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Improving Relapse Rates With a Functional Medicine Approach to Addiction Treatment

Freedom, empowerment and equality are becoming rallying cries across the country, while not always in constructive ways!!! We are being confronted by some people who are standing up for the need for positive change and societal transformation, and other people who are holding tightly to ideals of individual freedoms, and resistance to change.

Regardless of where you stand in relation to the bigger social and political issues, the conflict also reflects long standing divisions in the areas of substance use disorder & mental health treatment and recovery. Our fields have been characterized by socio-economic-racial inequalities, as reflected in the disparities between high-end private pay programs vs programs dependent upon insurance coverage (generally only available to those with access to jobs, or a family member with a job), vs publicly funded programs vs prison programs vs self-help programs and on-line recovery communities. Access to any treatment is too often blocked by insurmountable barriers.

However, one thing most programs have in common, is a chronically high relapse rate. They all also tend to focus on the psycho-social and spiritual aspects of treatment and recovery, and other than medication, to ignore the brain and what it needs for optimal functioning. This, I believe, is one factor that has led to these high relapse rate, across programs.

Unfortunately, our fields have also been characterized by a fundamental philosophical divide between those who tightly hold onto traditional ways of doing treatment and recovery and are wary of change, and those who feel impotent in the face of the high relapse rate seen in graduates from all of these programs, and are hungry for something different. Many providers, as well as clients, patients and insurance companies, are frustrated, disillusioned and often angered by what is often seen as personal failure, no matter whether they adhere to a more medical model, a self-help model or some combination of the two. This is true in the mental health field, as well as in the addiction treatment field.

Many of us are ready for change. We don’t want to simply accept that these are chronic illnesses, characterized by chronic relapse. We want and need a paradigm shift. But to what? In December, I was at a training featuring the Medical Director of the Hazelton Foundation, on why and how Hazelton moved to using Medication Assisted therapy (MAT) for their clients with opiate use disorders. They were very clear that they put substance use disorders into the same category as type 2 diabetes, cancer and heart disease diseases with a high relapse rate and often ineffective medical treatment. They accepted this as normal and inevitable.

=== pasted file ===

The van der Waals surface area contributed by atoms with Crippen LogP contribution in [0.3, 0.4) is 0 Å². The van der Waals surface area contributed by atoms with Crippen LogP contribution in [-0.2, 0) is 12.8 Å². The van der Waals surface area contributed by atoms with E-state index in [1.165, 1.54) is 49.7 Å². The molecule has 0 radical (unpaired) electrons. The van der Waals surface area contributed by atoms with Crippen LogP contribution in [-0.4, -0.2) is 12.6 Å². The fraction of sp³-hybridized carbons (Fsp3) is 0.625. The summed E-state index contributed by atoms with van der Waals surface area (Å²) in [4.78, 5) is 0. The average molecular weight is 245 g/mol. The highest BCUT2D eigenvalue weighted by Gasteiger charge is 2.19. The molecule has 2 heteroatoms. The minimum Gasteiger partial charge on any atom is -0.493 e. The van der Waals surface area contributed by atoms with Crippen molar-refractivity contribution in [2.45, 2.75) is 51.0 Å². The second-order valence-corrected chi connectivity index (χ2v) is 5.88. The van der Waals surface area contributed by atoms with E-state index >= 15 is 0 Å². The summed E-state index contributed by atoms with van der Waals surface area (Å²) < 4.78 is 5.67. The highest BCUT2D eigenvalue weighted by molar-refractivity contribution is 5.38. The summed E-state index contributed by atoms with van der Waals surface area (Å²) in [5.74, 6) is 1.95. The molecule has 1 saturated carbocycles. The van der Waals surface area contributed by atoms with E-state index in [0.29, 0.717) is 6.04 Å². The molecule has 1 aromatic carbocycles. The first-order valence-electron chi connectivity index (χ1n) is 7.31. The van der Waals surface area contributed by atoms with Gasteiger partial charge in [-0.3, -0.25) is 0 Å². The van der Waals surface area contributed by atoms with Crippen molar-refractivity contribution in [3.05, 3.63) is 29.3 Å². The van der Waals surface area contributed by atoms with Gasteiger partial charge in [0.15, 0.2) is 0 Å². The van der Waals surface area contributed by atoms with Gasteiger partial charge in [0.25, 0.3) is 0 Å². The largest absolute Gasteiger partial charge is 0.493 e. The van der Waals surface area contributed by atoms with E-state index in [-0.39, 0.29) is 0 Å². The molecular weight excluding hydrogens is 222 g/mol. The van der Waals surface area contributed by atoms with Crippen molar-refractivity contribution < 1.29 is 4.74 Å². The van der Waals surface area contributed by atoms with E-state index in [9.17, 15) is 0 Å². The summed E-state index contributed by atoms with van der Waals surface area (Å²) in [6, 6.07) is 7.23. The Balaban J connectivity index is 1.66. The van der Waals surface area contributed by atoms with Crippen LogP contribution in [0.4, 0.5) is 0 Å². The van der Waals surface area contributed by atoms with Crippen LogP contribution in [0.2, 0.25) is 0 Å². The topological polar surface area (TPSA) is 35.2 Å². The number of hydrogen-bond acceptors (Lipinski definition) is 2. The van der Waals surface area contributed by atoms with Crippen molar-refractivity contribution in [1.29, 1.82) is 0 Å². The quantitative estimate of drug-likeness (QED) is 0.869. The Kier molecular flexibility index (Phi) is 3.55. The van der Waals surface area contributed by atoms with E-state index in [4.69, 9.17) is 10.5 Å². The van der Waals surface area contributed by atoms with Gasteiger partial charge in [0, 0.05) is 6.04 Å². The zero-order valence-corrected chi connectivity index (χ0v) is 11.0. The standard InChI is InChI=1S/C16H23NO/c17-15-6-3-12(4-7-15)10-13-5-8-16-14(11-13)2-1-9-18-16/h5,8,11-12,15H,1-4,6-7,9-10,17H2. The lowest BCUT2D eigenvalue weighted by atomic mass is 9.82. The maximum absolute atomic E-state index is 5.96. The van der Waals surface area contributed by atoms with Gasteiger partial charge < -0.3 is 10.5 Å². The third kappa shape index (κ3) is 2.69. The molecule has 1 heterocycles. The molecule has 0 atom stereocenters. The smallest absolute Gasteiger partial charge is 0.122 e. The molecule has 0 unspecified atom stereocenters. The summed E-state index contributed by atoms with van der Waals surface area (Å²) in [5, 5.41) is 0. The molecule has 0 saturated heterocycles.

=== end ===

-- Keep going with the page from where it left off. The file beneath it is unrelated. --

However, many of us don’t accept chronic relapse as normal and inevitable, either for medical illnesses, or addictive disorders. We believe that these disorders have a high relapse rate in this country, but not in others, because the true nutritional needs of the body and brain are being ignored. This is where Functional Medicine comes in, as offering a new paradigm.

Functional Medicine believes that most, if not all illnesses are impacted by a variety of variables – emotional, social, spiritual, lifestyle, AND nutritional. The body and brain REQUIRE the right nutrients in the right amounts to function optimally. When these nutrients aren’t sufficiently available, either because of poor diet, or poor digestion, dis-ease occurs. In-depth research has also discovered that the health of the gut and the microbiome impacts every aspect of the body, including the brain, mood and behavior. And health or disease in one part of the body can create health or disease in all the others. Thus, a truly HOLISTIC approach to treatment and recovery, not only of and from addictive disorders but also of and from physical illness, includes nutrient support and biochemical balancing through a clean, high protein diet and targeted supplementation designed to support the optimal health of the brain and body, along with attention to emotional, spiritual, social and lifestyle factors. This paradigm shift empowers both client and provider through an expanded toolbox, that can be adapted to a wide variety of treatment milieus, cultural contexts, and socio-economic status.

If you are longing for change in the treatment world, and would like to know more about this life-saving paradigm shift, you can join the Alliance for Addiction Solutions for more exclusive training, or to sign up for one of our practice-enhancing trainings at and

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